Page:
was displayed on the instrument suggesting additional follow-up measures. Briefly,
the Algo-l uses a template-matching detection algorithm to determine the presence
of an ABR. The design of the template is based on the morphology of a normal in-
fant ABR. Using this derived waveform, 9 data points are selected for use in the
template based on their stability with age and stimulus intensity. The infant response
is analyzed every 500 sweeps until a statistically significant signal is identified. Com-
parative ABR test results between conventional and automated instruments in the
same population have been shown to be highly correlated. For example, Peters [37]
reported a 94% agreement between the automated and conventional ABR systems
despite several skilled operators using a variety of conventional instruments and test
240 J. T. J acobson, C.A. J acobson / ht. J. Pediatr. Otorhinoloryngol. 29 (1994) 235-248
protocols. Kileny [23] found in a group of 507 ears tested from 286 high-risk infants
no false-negatives findings and only a 3.0% false-positive outcome when comparing
automated and conventional ABR. Jacobson et al. [12] found similar comparative
test results to those presented by Kileny. These authors reported an overall operating
efficiency of 95% when comparing conventional and automated testing following the
evaluation of 447 infant ears. The reliability of each ABR system and their between-
system validity has been proven; for a detailed description of instrumentation and
the screening protocol, the reader is referred to Jacobson et al. [12].
A TEOAE pass was defined as the presence of a recorded evoked emission with
greater than 50% reproducibility. The minimum 50% reproducibility level is consis-
tent with hearing sensitivity of 30 dB HL or better in the mid-frequency (300-3000
Hz) range [l&19]. In the absence of standardized protocol, the use of the 50%
criterion is also consistent with an oral recommendation from the developer of the
test equipment (D. Kemp, pers. commun.), what appears to be ‘accepted practice’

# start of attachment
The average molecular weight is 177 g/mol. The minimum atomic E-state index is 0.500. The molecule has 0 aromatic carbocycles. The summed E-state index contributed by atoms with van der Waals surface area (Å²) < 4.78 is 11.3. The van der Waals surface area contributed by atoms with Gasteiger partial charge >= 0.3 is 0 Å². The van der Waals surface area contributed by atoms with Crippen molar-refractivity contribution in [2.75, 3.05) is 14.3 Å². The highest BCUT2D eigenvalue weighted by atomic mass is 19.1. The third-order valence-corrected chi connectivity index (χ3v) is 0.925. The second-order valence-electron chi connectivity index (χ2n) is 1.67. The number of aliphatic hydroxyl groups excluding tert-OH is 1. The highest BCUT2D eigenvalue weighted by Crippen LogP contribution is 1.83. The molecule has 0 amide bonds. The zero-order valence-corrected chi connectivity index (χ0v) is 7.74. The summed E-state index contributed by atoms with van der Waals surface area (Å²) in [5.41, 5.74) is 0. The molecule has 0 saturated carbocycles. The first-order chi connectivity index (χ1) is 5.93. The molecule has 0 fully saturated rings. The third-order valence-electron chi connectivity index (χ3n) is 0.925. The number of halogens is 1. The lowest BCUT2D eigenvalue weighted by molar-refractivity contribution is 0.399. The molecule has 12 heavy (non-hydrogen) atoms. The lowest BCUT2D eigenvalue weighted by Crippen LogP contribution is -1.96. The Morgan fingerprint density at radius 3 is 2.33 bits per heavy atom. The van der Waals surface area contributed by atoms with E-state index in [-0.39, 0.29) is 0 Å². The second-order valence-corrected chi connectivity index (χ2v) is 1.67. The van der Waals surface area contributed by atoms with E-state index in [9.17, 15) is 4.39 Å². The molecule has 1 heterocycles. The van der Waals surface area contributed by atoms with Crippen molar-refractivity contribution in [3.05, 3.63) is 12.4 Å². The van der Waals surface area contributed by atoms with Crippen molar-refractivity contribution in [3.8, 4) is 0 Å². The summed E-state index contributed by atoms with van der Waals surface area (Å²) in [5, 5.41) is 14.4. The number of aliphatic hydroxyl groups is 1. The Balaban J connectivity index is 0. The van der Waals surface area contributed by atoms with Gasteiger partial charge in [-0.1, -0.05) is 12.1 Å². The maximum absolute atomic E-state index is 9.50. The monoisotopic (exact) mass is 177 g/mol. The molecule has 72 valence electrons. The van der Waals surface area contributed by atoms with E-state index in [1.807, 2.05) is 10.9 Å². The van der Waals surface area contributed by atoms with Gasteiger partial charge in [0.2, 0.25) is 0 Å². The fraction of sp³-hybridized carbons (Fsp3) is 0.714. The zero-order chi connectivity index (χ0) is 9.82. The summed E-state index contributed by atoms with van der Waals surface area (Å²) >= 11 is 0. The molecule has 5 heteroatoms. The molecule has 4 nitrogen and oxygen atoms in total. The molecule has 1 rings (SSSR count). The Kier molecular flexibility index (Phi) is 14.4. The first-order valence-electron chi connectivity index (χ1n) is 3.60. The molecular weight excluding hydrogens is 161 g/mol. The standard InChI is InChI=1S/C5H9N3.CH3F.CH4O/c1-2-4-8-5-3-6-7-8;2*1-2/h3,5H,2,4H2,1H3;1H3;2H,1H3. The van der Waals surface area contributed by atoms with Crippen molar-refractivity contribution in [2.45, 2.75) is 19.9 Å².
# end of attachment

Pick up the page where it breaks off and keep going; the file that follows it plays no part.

(361 and most frequently reported in the literature [19].
Ambient noise levels were measured at random intervals during the study using
a noise dosimeter (Quest Electronics, Micro-l 5) in both the NSCU and the well-baby
nursery. Mean noise levels were 63.4 dBA and 47.8 dBA SPL, respectively.
3. Results
The overall pass-fail results by screening procedure are summarized in Fig. 1. Of
the 238 possible ears to be tested, repeatable ABRs were recorded from 224. A total
of 14 ears were not tested because of either infant/audiologists schedule, or parent
non-compliance and, thus eliminated from further comparative investigation. Of the
224 ears, 8 (3.6%) failed initial ABR screening (5 at-risk and 3 normal infants from
the well-baby nursery). TEOAEs which achieved screening criteria were obtained
from 117 of 224 ears, whereas 85 ears failed. Despite discretionary shifts in the noise
1 2 3 4 5
ABWTEOAE Screening Result
Fig. 1. Pass-fail outcome for ABR and TEOAE screening. Results represent a total of 224 ears of
newborns screened for hearing loss. ‘TEOAE CNT’ represents 22 babies that could not be tested during
the allotted 45 min screening period. See the text for further explanation.
J .T. J acobson, C.A. J acobson /I N. J. Pediarr. Olorhinolaryngol. 29 (1994) 235-248 241
rejection level by the examiner, recordable emissions could not be obtained from
another 22 ears, presumably due to excessive noise levels as measured within the ear
canal, possibly secondary to probe fit and placement, which continually triggered re-
jection of the data sample. When these latter two groups are combined, a total of
107 ears did not meet TEOAE screening criteria of a reproducible emission of great-
er than 50%.
A typical newborn nonlinear TEOAE response obtained from the left ear of one